Karjakin Sole Leader at Beijing Grand Prix
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At the Beijing Grand Prix Sergey Karjakin won his second consecutive game and he's now the only player left with a perfect score. On Friday the Russian crushed Wang Hao of China with the white pieces, while the other five games ended in draws.
Karjakin scored quite a smooth win against Wang Hao's Pirc Defence. The point of his fifth move is to avoid one of the two main lines, 5...c5, and normally White continues 6.Nf3 anyway. The Chinese played the principled 5...e5 and the next few moves are quite old theory in fact. White kept an advantage and his attack seemed to go by itself; 14...Bxg5 was probably a mistake.
Co-leader Veselin Topalov could not follow suit. For the second time in one month, the Bulgarian faced the tough task of trying to get an opening advantage against Peter Leko's Queen's Indian (they also played each other in Kiev last month). White sacrificed a pawn for quick development but Black gave it back at the right moment and then there was little to play for.
Alexander Grischuk, the third winner in the first round, drew with Vassily Ivanchuk. Aron Nimzowitsch would probably have approved of the way the Ukrainian played the Kan Sicilian: trading his king's bishop for a knight to spoil White's structure and using the blockading square on c5 for a knight. Grischuk decided to just give away one of his c-pawns and seek activity on the kingside, but it only led to a move repetition.
Anish Giri and Alexander Morozevich drew a Classical French. Black's 7...b6 is a sideline that should not be underestimated; if White just goes 8.Qd2 Nc6 9.0-0-0 Black continues 9...c4! followed by ...b5 with a strong attack. The Dutchman played it safe and castled kingside, which however was not enough for an advantage.
Wang Yue started with 1.g3!? but the game transposed into a Fianchetto Grünfeld. Boris Gelfand found a good setup for his pieces and equalized without problems.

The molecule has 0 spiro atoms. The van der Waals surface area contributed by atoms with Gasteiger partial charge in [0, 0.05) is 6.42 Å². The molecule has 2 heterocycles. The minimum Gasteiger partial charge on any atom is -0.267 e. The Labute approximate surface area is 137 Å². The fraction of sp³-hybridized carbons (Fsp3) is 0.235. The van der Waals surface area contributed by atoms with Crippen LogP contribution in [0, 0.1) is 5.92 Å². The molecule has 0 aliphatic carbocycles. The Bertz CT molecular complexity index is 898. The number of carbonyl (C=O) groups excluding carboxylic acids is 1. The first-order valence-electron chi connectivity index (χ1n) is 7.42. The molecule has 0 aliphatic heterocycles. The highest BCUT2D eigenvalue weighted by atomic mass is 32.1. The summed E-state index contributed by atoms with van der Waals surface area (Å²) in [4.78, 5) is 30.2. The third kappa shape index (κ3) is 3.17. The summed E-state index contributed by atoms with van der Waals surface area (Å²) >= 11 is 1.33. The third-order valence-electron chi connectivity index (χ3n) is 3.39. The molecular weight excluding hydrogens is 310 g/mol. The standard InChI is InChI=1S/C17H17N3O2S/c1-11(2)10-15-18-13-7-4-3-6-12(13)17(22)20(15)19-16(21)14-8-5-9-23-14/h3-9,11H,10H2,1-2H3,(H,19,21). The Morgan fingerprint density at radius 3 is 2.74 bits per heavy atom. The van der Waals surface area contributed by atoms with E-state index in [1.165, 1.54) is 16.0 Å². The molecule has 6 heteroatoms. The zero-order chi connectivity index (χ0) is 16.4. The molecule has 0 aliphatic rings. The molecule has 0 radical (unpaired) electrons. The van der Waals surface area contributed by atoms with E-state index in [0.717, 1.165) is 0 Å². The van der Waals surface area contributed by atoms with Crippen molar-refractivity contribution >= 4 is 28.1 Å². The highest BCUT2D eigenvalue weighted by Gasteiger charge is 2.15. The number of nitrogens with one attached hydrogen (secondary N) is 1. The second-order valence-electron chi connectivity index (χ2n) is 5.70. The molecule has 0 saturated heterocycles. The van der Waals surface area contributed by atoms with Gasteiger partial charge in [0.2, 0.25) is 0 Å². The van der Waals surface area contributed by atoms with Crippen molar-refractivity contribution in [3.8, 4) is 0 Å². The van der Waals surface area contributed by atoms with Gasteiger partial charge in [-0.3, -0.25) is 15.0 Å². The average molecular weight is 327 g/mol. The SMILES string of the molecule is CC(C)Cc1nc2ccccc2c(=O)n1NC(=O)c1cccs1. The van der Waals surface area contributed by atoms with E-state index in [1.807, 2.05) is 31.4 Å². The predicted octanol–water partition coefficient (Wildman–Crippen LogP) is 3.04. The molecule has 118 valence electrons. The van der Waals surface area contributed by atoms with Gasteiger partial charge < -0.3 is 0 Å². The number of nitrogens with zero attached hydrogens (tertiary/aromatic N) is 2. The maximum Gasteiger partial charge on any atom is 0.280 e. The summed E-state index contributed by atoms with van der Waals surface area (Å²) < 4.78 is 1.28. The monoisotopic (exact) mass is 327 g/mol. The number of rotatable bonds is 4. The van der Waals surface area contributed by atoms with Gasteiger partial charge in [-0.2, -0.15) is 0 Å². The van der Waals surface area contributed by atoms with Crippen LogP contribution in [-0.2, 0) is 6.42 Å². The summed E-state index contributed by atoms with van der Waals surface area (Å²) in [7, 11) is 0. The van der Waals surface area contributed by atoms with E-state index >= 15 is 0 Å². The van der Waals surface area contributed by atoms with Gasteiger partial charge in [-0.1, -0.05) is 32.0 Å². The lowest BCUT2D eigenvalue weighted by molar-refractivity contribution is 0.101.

Gata Kamsky equalized with remarkable ease in his black game against Shakhriyar Mamedyarov. Playing the Chebanenko Slav, the American improved upon his game with Wang Hao played last year in the same city. He played the opening quite fast, and so he probably earned this easy half point thanks to good preparation (and huge experience in this opening).
Beijing GP 2013 | Scores
|Round 1||09:00 CET||04.07.13||Round 2||09:00 CET||05.07.13|
|Round 3||09:00 CET||06.07.13||Round 4||09:00 CET||07.07.13|
|Round 5||09:00 CET||09.07.13||Round 6||09:00 CET||10.07.13|
|Kamsky||-||Giri||Wang Yue||-||Wang Hao|
|Round 7||09:00 CET||11.07.13||Round 8||09:00 CET||12.07.13|
|Wang Hao||-||Giri||Morozevich||-||Wang Hao|
|Round 9||09:00 CET||14.07.13||Round 10||09:00 CET||15.07.13|
|Round 11||07:00 CET||16.07.13|
Beijing GP 2013 | Round 2 standings
The 5th Grand Prix takes place 4-16 July, 2013 in Beijing, China. The games start 15:00 CST (09:00 CET, 03:00 EDT); the final round starts two hours earlier. Tournament website: http://beijing2013.fide.com. Photos by Anastasiya Karlovich courtesy of FIDE. Games via TWIC.